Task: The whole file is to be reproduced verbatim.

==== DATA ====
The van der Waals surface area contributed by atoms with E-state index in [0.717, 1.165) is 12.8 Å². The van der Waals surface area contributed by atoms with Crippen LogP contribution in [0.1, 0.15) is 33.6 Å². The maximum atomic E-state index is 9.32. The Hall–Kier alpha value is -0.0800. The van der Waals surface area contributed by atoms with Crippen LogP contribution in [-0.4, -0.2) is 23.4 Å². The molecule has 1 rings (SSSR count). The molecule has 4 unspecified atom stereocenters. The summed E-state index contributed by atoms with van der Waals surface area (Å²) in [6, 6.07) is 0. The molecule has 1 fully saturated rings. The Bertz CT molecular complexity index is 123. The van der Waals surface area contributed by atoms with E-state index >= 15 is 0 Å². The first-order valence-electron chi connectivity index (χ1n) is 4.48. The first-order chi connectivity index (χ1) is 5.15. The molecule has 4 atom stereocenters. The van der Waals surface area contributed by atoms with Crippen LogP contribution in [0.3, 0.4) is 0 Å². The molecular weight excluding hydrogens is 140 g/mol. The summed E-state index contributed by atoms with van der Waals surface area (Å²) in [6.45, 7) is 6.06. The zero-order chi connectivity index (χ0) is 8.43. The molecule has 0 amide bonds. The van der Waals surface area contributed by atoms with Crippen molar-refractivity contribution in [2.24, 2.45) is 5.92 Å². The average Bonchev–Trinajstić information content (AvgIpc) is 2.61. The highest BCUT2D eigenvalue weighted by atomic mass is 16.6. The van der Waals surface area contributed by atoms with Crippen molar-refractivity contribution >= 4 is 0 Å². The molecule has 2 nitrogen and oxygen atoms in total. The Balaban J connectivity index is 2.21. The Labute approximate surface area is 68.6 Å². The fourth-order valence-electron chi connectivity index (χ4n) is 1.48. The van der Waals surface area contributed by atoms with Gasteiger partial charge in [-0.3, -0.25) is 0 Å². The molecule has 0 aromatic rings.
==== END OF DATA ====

The van der Waals surface area contributed by atoms with E-state index in [0.717, 1.165) is 12.8 Å². The van der Waals surface area contributed by atoms with Crippen LogP contribution in [0.1, 0.15) is 33.6 Å². The maximum atomic E-state index is 9.32. The Hall–Kier alpha value is -0.0800. The van der Waals surface area contributed by atoms with Crippen LogP contribution in [-0.4, -0.2) is 23.4 Å². The molecule has 1 rings (SSSR count). The molecule has 4 unspecified atom stereocenters. The summed E-state index contributed by atoms with van der Waals surface area (Å²) in [6, 6.07) is 0. The molecule has 1 fully saturated rings. The Bertz CT molecular complexity index is 123. The van der Waals surface area contributed by atoms with E-state index >= 15 is 0 Å². The first-order valence-electron chi connectivity index (χ1n) is 4.48. The first-order chi connectivity index (χ1) is 5.15. The molecule has 4 atom stereocenters. The van der Waals surface area contributed by atoms with Crippen LogP contribution in [0.3, 0.4) is 0 Å². The molecular weight excluding hydrogens is 140 g/mol. The summed E-state index contributed by atoms with van der Waals surface area (Å²) in [6.45, 7) is 6.06. The zero-order chi connectivity index (χ0) is 8.43. The molecule has 0 amide bonds. The van der Waals surface area contributed by atoms with Crippen molar-refractivity contribution in [2.24, 2.45) is 5.92 Å². The average Bonchev–Trinajstić information content (AvgIpc) is 2.61. The highest BCUT2D eigenvalue weighted by atomic mass is 16.6. The van der Waals surface area contributed by atoms with Crippen molar-refractivity contribution >= 4 is 0 Å². The molecule has 2 nitrogen and oxygen atoms in total. The Balaban J connectivity index is 2.21. The Labute approximate surface area is 68.6 Å². The fourth-order valence-electron chi connectivity index (χ4n) is 1.48. The van der Waals surface area contributed by atoms with Gasteiger partial charge in [-0.3, -0.25) is 0 Å². The molecule has 0 aromatic rings.